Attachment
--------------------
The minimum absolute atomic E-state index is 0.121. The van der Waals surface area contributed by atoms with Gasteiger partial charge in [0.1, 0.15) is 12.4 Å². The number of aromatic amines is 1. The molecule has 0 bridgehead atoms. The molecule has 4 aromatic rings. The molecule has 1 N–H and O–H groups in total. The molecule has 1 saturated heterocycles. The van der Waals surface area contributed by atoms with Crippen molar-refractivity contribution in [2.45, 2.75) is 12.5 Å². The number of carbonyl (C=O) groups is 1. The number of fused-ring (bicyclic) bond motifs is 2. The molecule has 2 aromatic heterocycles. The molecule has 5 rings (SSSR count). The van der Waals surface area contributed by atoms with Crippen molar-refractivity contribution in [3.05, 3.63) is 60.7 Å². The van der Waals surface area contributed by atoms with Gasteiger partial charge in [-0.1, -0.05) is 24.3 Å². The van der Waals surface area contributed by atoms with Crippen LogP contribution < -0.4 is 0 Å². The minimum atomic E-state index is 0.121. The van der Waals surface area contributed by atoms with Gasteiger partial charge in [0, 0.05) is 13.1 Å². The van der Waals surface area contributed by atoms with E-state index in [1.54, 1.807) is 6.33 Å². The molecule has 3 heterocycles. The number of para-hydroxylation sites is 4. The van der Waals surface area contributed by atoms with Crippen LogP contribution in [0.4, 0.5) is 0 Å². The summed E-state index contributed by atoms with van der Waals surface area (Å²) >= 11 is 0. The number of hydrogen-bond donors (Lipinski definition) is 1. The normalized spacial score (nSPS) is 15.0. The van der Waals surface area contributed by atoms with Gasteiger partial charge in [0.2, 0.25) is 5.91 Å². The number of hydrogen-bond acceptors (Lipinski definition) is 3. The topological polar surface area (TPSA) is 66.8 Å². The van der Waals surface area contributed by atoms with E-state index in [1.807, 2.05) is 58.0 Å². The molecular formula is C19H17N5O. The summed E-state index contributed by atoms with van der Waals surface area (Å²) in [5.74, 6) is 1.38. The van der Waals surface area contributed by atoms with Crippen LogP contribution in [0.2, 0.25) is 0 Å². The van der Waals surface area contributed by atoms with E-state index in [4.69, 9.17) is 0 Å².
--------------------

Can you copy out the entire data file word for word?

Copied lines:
The minimum absolute atomic E-state index is 0.121. The van der Waals surface area contributed by atoms with Gasteiger partial charge in [0.1, 0.15) is 12.4 Å². The number of aromatic amines is 1. The molecule has 0 bridgehead atoms. The molecule has 4 aromatic rings. The molecule has 1 N–H and O–H groups in total. The molecule has 1 saturated heterocycles. The van der Waals surface area contributed by atoms with Crippen molar-refractivity contribution in [2.45, 2.75) is 12.5 Å². The number of carbonyl (C=O) groups is 1. The number of fused-ring (bicyclic) bond motifs is 2. The molecule has 2 aromatic heterocycles. The molecule has 5 rings (SSSR count). The van der Waals surface area contributed by atoms with Crippen molar-refractivity contribution in [3.05, 3.63) is 60.7 Å². The van der Waals surface area contributed by atoms with Gasteiger partial charge in [-0.1, -0.05) is 24.3 Å². The van der Waals surface area contributed by atoms with Crippen LogP contribution < -0.4 is 0 Å². The minimum atomic E-state index is 0.121. The van der Waals surface area contributed by atoms with Gasteiger partial charge in [0, 0.05) is 13.1 Å². The van der Waals surface area contributed by atoms with E-state index in [1.54, 1.807) is 6.33 Å². The molecule has 3 heterocycles. The number of para-hydroxylation sites is 4. The van der Waals surface area contributed by atoms with Crippen LogP contribution in [0.4, 0.5) is 0 Å². The summed E-state index contributed by atoms with van der Waals surface area (Å²) >= 11 is 0. The number of hydrogen-bond donors (Lipinski definition) is 1. The normalized spacial score (nSPS) is 15.0. The van der Waals surface area contributed by atoms with Gasteiger partial charge in [0.2, 0.25) is 5.91 Å². The number of hydrogen-bond acceptors (Lipinski definition) is 3. The topological polar surface area (TPSA) is 66.8 Å². The van der Waals surface area contributed by atoms with E-state index in [1.807, 2.05) is 58.0 Å². The molecular formula is C19H17N5O. The summed E-state index contributed by atoms with van der Waals surface area (Å²) in [5.74, 6) is 1.38. The van der Waals surface area contributed by atoms with Crippen LogP contribution in [0.2, 0.25) is 0 Å². The van der Waals surface area contributed by atoms with E-state index in [4.69, 9.17) is 0 Å².